One of those lovely games where, quite frankly, you’re just never really on the edge of your seat. Uncle Charlie was working for Morton, who struck out seven in six, and nothing was working for Nick Pivetta, who yielded seven in four. Then the Braves tacked on a couple more for good measure off of a couple of relievers I’ve never heard of. But the Braves scored four in the first and the Red Sox never got any closer.

The game ball, as it so often does, went to Sean Murphy, who had two RBI singles and another RBI double, batting cleanup while catching all those strikeouts. I’m ready to say that I was wrong about my hesitancy in trading William Contreras and a few other guys for him. He’s may not keep hitting .300 with a 1.000 OPS for the next six years, but this guy is pretty incredible on both sides of the ball, and he’s on track for the home fans to start yelling “MVP” when he comes up.

Travis d’Arnaud was in the clubhouse but didn’t get called into the game, which is fine by me. I’d rather he takes over DH duties from Marcell Ozuna anyway. For health reasons, I don’t feel great about him crouching behind the plate any more. But I love having him back on the roster, for as much thump as he can offer.

Matt Olson hit another two-run homer, and got walked three times after that; Ronald Acuña got two hits and a walk and scored three runs; and Orlando Arcia, picking up where he left off, had three hits of his own.

The only two guys who remained hitless were Austin Riley and Michael Harris II. Riley got unlucky. In the fourth, he hit a 111-mph bullet directly at Rafael Devers, who looked up and squeezed and took away what would otherwise have been a booming two-RBI hit. Not to worry, as Murphy knocked them in on the next pitch. Harris’s ohfer must have been a little frustrating, after the highs of his walkoff hit. He’ll come around. As I wrote in the offseason: “Money Mike’s sophomore campaign is likely to be a grind, but if he can learn what to spit on, the sky is the limit.” Still true.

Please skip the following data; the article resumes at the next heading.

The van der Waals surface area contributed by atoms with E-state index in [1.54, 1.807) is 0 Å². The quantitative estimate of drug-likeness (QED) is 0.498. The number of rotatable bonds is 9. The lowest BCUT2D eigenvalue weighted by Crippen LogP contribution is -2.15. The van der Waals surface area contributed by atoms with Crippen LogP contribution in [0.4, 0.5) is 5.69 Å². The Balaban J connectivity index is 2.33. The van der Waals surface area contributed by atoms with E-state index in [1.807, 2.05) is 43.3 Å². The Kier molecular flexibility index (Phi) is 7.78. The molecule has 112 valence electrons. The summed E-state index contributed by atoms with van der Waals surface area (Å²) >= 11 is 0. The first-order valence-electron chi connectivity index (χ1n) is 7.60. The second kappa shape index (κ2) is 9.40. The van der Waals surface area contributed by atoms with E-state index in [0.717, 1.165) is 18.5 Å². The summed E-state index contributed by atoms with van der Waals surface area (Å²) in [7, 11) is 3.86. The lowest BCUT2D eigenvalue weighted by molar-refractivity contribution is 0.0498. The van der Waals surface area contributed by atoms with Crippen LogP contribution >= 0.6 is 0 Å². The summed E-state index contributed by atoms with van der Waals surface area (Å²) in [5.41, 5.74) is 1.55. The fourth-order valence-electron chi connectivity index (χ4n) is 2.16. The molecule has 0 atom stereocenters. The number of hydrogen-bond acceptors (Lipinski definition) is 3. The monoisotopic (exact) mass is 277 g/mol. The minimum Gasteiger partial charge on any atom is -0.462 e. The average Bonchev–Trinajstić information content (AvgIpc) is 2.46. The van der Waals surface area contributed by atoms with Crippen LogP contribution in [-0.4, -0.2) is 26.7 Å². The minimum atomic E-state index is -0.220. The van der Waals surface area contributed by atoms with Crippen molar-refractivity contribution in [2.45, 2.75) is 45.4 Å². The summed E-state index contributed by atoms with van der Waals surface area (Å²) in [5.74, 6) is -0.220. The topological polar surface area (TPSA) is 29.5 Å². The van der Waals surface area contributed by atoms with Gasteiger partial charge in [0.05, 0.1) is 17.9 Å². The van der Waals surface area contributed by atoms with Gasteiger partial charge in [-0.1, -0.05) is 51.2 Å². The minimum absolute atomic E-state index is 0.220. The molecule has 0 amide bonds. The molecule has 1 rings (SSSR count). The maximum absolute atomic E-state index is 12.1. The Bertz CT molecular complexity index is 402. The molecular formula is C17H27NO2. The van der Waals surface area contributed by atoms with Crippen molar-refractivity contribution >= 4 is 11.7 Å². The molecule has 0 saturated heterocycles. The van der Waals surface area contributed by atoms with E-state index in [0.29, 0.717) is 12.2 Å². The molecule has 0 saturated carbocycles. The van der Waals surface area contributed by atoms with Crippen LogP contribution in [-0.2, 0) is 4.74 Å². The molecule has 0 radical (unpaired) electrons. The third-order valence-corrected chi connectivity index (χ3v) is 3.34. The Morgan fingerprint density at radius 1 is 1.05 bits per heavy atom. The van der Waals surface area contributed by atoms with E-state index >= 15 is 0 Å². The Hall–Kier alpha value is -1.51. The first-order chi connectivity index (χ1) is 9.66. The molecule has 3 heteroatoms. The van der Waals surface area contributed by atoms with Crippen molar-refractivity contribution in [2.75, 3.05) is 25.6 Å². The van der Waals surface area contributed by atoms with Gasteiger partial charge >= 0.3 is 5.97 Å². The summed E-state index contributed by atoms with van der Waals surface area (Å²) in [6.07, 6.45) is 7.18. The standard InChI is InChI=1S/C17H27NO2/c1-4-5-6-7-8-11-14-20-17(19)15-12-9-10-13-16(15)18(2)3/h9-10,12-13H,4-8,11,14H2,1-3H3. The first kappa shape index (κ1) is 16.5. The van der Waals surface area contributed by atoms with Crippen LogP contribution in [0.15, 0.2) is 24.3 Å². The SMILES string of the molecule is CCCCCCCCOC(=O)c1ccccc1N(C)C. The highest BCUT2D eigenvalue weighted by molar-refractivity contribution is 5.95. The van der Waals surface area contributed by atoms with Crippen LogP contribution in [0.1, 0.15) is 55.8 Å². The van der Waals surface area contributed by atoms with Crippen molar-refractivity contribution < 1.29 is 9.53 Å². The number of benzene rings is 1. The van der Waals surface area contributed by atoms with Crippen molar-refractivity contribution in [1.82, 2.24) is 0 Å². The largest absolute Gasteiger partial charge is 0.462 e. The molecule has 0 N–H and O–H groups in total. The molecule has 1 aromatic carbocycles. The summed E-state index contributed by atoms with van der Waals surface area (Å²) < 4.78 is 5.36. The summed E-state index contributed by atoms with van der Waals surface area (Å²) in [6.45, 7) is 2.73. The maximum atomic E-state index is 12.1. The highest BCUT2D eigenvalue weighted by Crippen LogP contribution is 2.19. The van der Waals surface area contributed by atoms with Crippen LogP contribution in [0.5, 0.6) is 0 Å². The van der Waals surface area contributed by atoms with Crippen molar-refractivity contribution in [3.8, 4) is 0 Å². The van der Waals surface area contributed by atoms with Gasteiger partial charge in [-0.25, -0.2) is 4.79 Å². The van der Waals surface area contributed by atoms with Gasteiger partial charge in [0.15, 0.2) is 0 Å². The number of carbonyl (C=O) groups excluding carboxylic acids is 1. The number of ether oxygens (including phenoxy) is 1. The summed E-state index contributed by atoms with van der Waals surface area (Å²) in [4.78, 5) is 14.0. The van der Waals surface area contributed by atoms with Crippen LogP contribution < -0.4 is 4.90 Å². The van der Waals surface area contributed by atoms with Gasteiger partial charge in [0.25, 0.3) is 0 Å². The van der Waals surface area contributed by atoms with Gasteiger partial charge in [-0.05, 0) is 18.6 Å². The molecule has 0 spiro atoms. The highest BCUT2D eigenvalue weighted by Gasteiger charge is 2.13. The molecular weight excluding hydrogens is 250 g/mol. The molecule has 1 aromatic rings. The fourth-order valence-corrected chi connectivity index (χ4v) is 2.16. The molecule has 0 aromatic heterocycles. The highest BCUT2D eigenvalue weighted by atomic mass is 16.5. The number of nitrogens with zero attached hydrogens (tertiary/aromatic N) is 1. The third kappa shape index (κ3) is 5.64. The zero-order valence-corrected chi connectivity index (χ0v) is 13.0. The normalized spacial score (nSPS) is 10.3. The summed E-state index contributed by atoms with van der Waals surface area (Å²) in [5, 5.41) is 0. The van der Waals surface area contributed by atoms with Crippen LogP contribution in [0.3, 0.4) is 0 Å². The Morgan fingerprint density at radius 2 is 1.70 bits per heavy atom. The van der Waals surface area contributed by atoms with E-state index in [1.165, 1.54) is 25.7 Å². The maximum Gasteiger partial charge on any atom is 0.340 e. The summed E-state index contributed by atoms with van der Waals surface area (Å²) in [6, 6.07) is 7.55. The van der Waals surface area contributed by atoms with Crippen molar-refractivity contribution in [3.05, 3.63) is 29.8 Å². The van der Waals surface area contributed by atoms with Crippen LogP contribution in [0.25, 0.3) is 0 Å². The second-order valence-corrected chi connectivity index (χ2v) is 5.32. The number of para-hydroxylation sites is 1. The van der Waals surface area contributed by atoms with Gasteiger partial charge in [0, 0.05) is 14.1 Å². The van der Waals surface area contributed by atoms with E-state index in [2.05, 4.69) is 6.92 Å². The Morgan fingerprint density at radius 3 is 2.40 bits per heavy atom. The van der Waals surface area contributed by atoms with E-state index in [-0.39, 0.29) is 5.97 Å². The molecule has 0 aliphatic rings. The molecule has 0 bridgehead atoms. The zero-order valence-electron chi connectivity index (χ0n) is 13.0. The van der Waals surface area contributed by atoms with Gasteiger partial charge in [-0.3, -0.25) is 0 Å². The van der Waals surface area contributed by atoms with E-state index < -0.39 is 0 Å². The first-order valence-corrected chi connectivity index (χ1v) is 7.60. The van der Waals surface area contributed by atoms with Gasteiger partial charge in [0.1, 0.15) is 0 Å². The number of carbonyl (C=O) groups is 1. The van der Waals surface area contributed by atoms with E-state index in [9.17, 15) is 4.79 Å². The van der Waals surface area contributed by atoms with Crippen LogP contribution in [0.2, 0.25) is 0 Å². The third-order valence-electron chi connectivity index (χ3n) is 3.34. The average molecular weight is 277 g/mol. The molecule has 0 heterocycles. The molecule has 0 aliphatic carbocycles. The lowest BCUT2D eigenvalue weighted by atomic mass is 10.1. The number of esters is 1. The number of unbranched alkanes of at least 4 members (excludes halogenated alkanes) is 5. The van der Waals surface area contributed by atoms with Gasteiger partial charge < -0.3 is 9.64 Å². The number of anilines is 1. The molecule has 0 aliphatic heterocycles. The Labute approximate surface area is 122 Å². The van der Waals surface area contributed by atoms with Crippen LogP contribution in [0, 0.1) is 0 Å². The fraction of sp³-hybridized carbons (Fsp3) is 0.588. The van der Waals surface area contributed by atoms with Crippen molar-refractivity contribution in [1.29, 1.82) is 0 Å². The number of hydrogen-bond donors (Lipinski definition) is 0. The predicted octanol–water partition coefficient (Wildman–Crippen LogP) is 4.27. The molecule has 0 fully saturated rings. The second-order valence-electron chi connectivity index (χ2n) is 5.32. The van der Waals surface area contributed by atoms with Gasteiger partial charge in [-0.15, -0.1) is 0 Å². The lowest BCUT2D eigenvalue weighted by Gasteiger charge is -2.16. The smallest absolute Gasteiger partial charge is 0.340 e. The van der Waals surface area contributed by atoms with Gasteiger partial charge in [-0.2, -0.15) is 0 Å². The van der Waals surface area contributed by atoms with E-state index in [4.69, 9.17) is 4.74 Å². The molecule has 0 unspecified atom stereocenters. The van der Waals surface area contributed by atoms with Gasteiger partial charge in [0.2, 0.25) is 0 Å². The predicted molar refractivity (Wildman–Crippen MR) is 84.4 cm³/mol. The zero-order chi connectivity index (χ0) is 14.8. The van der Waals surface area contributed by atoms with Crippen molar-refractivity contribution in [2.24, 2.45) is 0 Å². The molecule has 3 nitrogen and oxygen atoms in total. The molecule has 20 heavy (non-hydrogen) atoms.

The seventh, eighth, and ninth were handled by Kirby Yates, A.J. Minter, and Danny Young, who’s up for Fried. Minter yielded two hits, a walk, and a run, raising his ERA to 7.13. Snitker clearly wants to get him his work, as he hadn’t pitched since May 6, but let’s hope he’s just scuffling and not hurt. Young and Yates each punched out two Red Sox, which had to make their manager happy. Tomorrow’s pitcher is the ever-popular “TBD,” so a whole lot of their mates may get a crack at it before Thursday’s off day. Could be hair-raising. But with this offense, I bet it’ll still be fun.

25-11. I’m no mathematician, but that sounds pretty good to me.